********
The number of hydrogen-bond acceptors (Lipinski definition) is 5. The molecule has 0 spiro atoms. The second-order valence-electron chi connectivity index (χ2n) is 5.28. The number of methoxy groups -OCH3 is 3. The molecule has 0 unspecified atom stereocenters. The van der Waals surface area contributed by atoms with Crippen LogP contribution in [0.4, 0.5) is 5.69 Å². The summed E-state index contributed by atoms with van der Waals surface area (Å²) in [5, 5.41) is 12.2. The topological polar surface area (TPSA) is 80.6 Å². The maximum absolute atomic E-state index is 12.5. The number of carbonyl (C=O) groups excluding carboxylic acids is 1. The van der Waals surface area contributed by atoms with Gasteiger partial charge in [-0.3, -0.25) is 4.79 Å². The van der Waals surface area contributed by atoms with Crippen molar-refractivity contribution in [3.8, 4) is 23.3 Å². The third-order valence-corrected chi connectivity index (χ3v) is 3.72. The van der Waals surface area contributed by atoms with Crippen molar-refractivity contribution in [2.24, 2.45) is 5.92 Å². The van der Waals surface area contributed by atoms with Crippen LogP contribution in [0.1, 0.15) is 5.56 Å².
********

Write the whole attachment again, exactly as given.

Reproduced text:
The number of hydrogen-bond acceptors (Lipinski definition) is 5. The molecule has 0 spiro atoms. The second-order valence-electron chi connectivity index (χ2n) is 5.28. The number of methoxy groups -OCH3 is 3. The molecule has 0 unspecified atom stereocenters. The van der Waals surface area contributed by atoms with Crippen LogP contribution in [0.4, 0.5) is 5.69 Å². The summed E-state index contributed by atoms with van der Waals surface area (Å²) in [5, 5.41) is 12.2. The topological polar surface area (TPSA) is 80.6 Å². The maximum absolute atomic E-state index is 12.5. The number of carbonyl (C=O) groups excluding carboxylic acids is 1. The van der Waals surface area contributed by atoms with Gasteiger partial charge in [-0.3, -0.25) is 4.79 Å². The van der Waals surface area contributed by atoms with Crippen molar-refractivity contribution in [3.8, 4) is 23.3 Å². The third-order valence-corrected chi connectivity index (χ3v) is 3.72. The van der Waals surface area contributed by atoms with Crippen molar-refractivity contribution in [2.24, 2.45) is 5.92 Å². The van der Waals surface area contributed by atoms with Crippen LogP contribution in [0.1, 0.15) is 5.56 Å².